having the house signed over

(9 Posts)
lizzie479 Mon 07-Jan-13 22:08:44

I was wondering whether I should follow my solicitors advice of having the house signed over to me because I have the children (until they are 18). I went to my sisters yesterday and her house is falling apart because she cant maintain it and my friend who got divorced ten years ago keeps defaulting on her mortgage and extending the term. Both of these women work bloody hard full time but just have not remarried since their divorce.

I am worried I might not be able to cope with the financial responsibility of the house and don't really want the stress but I feel under pressure to do it for the kids as it is their home. Also the solicitor told me that the council will be under no obligation to re-house me if I voluntarily make myself homeless!

I'm worried I might be commiting myself to a lifetime of more struggle than necessary.

Collaborate Tue 08-Jan-13 00:15:56

You could always sell it and downsize.

fortyplus Tue 08-Jan-13 00:25:29

It's true that the council won't rehouse you if you're 'intentionally homeless'. You would only be entitled to help with the cost of renting if you don't have assets of more than £16k.
Buying a cheaper property is probably a sensible option.

olgaga Tue 08-Jan-13 08:06:38

Definitely have the house signed over to you for now. When you're ready, you and the children can start looking for something more manageable together.

STIDW Tue 08-Jan-13 09:37:13

Deferring a sale and paying a chargeback are so fraught with problems that the courts are actually very reluctant to order this kind of arrangement. Apart from the costs of maintaining the property there are often difficulties when it comes to selling the property because by the time the youngest child reaches 18 years of age both parents are at an age when they can't secure the usual 25 year mortgage. Therefore this type of arrangement is only recommended when there is no other way of keeping a roof over the heads of children. See; -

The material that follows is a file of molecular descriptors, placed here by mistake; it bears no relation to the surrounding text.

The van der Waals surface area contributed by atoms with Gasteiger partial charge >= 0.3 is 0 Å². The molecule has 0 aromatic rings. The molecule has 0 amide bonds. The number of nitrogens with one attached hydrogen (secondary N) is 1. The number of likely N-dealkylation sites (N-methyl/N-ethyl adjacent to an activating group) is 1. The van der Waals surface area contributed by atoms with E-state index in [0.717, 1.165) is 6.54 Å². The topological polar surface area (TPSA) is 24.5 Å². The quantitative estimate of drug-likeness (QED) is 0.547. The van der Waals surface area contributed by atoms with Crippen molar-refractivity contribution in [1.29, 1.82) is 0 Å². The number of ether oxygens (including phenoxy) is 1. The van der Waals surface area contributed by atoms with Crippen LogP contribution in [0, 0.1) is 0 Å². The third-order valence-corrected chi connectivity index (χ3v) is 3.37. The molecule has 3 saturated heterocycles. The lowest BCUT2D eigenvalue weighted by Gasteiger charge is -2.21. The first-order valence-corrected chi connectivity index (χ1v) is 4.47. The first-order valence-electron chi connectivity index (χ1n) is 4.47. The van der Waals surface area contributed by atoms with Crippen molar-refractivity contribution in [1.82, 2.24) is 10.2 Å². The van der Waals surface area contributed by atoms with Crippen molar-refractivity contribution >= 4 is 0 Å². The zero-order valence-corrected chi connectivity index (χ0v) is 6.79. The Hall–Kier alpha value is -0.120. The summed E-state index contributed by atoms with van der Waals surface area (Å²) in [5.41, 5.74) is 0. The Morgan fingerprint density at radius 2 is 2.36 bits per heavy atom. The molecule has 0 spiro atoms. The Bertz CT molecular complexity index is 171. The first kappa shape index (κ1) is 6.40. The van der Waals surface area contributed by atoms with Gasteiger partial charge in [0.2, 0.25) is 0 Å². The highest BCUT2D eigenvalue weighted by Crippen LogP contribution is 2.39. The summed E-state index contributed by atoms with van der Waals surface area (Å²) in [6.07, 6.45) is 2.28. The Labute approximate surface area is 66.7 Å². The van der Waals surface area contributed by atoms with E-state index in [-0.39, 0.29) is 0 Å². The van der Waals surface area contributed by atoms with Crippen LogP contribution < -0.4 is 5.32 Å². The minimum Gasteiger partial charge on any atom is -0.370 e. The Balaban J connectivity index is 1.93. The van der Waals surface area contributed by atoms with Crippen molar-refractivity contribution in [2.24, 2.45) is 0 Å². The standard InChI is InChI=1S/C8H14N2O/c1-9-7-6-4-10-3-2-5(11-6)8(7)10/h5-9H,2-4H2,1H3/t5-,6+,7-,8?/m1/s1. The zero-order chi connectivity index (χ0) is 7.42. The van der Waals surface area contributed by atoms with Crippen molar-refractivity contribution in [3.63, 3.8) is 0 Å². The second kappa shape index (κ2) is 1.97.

http://www.marilynstowe.co.uk/2009/03/13/mesher-order-martin-order/

On a personal level I would prefer to downsize and not be worried about making ends meet and possibly be able to afford to do things with the children such as enjoy an occasional holiday with them before they grow up.

STIDW Tue 08-Jan-13 09:38:11
RedBushedT Tue 08-Jan-13 14:19:01

Just because you have friends who have struggled, doesn't necessarily mean you will. Sit and do a thorough budget to see if you can afford it. If not down-size.
I have taken over the cost of the house in its entirety and I'm coping fine. You might be pleasantly surprised. I'm sure lots of women do it.
Until you do a full and honest budget you just won't know.

Collaborate Tue 08-Jan-13 16:53:02

Go on to the tax credit calculator to see what you'll get. Remember that the figure it gives you is what you'll get between now and 5th April. divide by 12/13 weeks, multiply by 52 then divide by 12 to get a monthly figure.

lizzie479 Tue 08-Jan-13 20:15:05

Thanks for all your advice. Unfortunately we cannot downsize (at least I don't think we can) as its a shared ownership property that we only bought 12 months ago and it has very little equity in it. So either he has the house and I move out with kids to private rental (then I worry he will gain full custody of kids)or we sell it or I try to have it signed over to me as a home for the children. I don't have a job other than a very very part time job from home.

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